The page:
Governor Christine Gregoire in a signing session this afternoon signed SB 5119 into law, canceling the 2012 Washington presidential primary. [It was the first to be signed of twenty-nine bills on the agenda.] Washington voters have had the presidential primary option since 1992, but neither state party has ever completely adopted it as the preferred method of allocating national convention delegates. In 2008, for example, Democrats, traditionally averse to primaries, allocated all of their delegates based on the results of the party's caucuses while the primary election ten days later was only advisory. Washington Republicans, meanwhile, allocated 51% of their delegates based on the primary results and the remaining 49% from the caucuses. The fact, then, that the state government was open to the idea of temporarily suspending the presidential primary for the 2012 cycle -- as a means of saving $10 million in elections costs -- is understandable, though, not universally accepted.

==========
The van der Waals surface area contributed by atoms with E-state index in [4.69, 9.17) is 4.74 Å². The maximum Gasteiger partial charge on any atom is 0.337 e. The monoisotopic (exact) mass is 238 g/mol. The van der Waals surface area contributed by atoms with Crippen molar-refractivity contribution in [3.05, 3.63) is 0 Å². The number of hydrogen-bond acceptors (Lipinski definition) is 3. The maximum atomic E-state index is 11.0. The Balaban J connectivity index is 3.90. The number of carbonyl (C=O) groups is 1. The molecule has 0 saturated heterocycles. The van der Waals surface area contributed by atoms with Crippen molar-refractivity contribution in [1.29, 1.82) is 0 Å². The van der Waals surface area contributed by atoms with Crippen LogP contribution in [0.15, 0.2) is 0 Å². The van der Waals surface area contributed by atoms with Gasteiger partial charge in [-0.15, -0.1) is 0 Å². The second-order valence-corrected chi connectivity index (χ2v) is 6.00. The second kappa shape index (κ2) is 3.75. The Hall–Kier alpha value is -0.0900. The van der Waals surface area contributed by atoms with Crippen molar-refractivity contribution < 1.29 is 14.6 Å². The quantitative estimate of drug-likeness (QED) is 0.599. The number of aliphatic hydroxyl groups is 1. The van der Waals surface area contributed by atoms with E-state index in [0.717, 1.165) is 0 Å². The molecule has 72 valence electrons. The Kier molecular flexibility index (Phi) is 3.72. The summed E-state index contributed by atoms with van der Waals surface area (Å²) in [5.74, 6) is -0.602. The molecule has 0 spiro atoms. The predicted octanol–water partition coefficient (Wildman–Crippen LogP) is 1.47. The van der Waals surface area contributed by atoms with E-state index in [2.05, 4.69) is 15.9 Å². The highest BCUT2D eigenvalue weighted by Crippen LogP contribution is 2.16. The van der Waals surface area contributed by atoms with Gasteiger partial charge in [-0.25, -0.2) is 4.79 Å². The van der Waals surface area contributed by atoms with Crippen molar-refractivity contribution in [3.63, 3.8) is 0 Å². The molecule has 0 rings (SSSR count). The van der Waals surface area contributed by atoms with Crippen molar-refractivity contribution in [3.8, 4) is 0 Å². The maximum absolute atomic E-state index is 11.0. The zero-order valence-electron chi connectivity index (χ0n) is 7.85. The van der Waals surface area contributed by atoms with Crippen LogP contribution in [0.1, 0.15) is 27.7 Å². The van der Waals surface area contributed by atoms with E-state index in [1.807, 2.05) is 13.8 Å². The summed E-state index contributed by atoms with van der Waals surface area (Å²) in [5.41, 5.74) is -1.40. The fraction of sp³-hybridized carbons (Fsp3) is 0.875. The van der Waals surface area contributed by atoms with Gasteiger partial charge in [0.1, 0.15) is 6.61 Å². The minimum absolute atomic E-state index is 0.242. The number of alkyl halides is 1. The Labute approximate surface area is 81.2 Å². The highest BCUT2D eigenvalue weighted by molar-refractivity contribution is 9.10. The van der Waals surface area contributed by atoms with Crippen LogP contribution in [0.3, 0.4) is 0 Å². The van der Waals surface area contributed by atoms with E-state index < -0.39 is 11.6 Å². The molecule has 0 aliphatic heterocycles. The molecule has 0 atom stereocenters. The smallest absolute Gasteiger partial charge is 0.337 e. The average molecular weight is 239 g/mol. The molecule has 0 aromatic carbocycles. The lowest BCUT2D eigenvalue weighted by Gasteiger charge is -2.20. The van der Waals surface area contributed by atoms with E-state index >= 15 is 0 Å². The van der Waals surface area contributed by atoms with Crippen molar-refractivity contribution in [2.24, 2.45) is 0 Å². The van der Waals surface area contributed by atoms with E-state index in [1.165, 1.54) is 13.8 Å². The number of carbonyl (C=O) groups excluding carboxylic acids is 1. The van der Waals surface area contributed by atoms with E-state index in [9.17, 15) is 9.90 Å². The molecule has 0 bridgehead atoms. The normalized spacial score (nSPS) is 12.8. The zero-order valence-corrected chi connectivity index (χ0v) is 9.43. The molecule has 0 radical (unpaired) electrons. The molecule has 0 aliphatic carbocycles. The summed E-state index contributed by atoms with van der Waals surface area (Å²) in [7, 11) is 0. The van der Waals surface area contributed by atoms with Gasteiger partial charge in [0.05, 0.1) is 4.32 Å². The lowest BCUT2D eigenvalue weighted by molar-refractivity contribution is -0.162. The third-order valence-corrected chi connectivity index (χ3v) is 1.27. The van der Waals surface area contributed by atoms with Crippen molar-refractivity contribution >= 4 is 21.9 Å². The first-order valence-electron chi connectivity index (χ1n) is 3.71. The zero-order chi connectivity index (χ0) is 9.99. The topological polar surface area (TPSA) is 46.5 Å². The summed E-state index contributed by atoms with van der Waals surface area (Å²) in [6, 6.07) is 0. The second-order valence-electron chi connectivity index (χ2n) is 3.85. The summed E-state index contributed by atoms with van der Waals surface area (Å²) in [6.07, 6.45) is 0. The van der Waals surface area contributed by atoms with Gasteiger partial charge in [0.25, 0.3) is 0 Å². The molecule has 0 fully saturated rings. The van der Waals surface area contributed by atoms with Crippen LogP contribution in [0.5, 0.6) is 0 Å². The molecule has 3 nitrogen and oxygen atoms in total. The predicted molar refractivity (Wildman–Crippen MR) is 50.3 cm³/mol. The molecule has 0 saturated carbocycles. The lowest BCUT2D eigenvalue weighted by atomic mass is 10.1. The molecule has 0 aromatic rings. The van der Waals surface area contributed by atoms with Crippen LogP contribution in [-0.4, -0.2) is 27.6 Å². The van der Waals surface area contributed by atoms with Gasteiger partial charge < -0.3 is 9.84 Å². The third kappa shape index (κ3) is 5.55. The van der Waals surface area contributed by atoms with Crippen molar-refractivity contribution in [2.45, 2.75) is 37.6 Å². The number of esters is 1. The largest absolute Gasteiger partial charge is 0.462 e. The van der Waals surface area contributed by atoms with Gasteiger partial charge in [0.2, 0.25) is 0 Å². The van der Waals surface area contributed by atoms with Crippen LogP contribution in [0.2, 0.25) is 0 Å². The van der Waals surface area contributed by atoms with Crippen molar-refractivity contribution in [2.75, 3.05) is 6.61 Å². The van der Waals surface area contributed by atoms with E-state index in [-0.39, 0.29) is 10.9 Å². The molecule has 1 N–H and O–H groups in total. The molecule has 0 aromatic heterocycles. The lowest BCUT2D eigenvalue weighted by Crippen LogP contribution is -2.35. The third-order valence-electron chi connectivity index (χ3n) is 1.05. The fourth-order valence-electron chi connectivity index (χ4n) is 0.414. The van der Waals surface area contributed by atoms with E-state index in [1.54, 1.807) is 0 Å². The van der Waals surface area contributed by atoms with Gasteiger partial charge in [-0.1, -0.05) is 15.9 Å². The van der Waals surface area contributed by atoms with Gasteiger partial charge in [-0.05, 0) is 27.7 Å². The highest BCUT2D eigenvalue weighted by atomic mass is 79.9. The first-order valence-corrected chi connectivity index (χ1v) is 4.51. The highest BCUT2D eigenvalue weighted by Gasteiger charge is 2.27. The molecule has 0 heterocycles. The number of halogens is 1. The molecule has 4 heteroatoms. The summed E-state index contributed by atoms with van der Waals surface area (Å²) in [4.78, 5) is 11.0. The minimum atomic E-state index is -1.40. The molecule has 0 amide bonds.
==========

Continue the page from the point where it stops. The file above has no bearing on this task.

Washington, though, becomes the first state of the 2012 cycle to cancel its presidential primary. Democrats in the state have already chosen a Sunday, April 15 date for its caucuses and the focus now turns to the Republican Party in the Evergreen state to select a date for its delegate selection event.